At the Conference of Caribbean Community (CARICOM) Foreign Ministers and Germany, held on 2-3 March 2015, in Berlin, representatives renewed their commitment to further strengthen existing fields of cooperation and to explore new areas for interaction.
The Conference, held at the invitation of the government of Germany, “noted with satisfaction the steady and continuous progress in… relations”, between Germany and the Region.
“We value the role of CARICOM as a regional partner and coordinator of the German-Caribbean cooperation”, according to the Communiqué issued at the Conference’s conclusion.
Germany has ongoing development cooperation with the Caribbean in the fields of energy, the environment, health and regional economic integration. And while this cooperation, particularly in the fields of energy and environment, focuses on the protection of global goods, its equally important contribution to sustainable economic development of the Caribbean region was acknowledged. In the latter context, however, CARICOM ministers expressed their concern about the narrow criterion of GDP per capita as a basis for determining the level of development assistance – “GDP per capita criterion does not fully reflect the specific vulnerabilities of small island developing states”, they pointed out.
The German government, while maintaining that GDP per capita can provide an easily measurable and useful eligibility criterion for access to certain grants and concessional funding instruments, indicated its support for a multidimensional poverty measurement in the context of the post-2015 agenda.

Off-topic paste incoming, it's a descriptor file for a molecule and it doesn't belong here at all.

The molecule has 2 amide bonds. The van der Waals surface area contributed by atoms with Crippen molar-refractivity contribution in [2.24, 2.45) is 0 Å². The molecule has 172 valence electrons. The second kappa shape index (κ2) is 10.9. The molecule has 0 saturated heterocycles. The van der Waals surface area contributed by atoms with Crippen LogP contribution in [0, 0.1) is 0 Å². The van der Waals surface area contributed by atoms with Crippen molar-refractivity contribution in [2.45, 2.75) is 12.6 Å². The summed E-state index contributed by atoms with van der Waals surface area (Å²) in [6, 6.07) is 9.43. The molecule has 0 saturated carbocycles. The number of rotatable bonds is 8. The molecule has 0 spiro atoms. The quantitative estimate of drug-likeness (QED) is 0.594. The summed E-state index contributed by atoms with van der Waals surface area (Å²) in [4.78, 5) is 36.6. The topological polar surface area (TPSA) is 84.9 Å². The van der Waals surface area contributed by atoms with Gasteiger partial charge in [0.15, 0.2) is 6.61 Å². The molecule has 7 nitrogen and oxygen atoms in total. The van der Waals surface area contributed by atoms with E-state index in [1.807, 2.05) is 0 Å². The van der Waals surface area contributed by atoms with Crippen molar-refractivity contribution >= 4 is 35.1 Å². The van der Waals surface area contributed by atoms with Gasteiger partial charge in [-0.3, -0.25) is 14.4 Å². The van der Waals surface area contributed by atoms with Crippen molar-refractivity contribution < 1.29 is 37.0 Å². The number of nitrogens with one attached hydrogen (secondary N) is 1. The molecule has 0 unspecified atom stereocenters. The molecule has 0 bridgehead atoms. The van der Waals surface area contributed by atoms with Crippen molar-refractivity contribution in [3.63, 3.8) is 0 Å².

The representatives also discussed the political situation in different parts of the world and in their own regions. In the exchange of views, the two sides, inter alia, agreed on the important role of the EU-LAC Foundation to the bi-regional dialogue. They agreed also, on the need to reform the United Nations Security Council so as to better reflect current geopolitical realities.
“We strive for a more representative, effective and transparent Security Council… ten years after the Heads of State and Government in 2005 called for an “early reform of the Security Council”, it is necessary to finally achieve tangible results”, they stated.
Expressing their intention to work together to achieve concrete outcomes, representatives also acknowledged that the Arms Trade Treaty was “a major contribution to international and regional peace and security and a necessary tool for regulating the global arms trade and stemming the disastrous and tragic consequences of the illicit trade in arms”. In this regard, advocacy for Trinidad and Tobago’s hosting the Secretariat of the United Nations Arms Trade Treaty was made.
“…we commit to working together through the sharing of information and best practices to ensure the effective implementation of this landmark treaty”, they reiterated.
Other issues related to the post-2015 agenda for sustainable development including; climate change; financing for development; development cooperation; renewable energy and energy efficiency also received the attention of the conference.
According to the Communiqué, representatives were “convinced that the conference will further enhance the long and lasting cooperation…” [and] agreed to continue the fruitful exchange at a high level, on a regular basis.
CARICOM’s Community Strategic Plan 2015-2019 identifies the deepening of foreign policy co-ordination as one of eleven top priorities.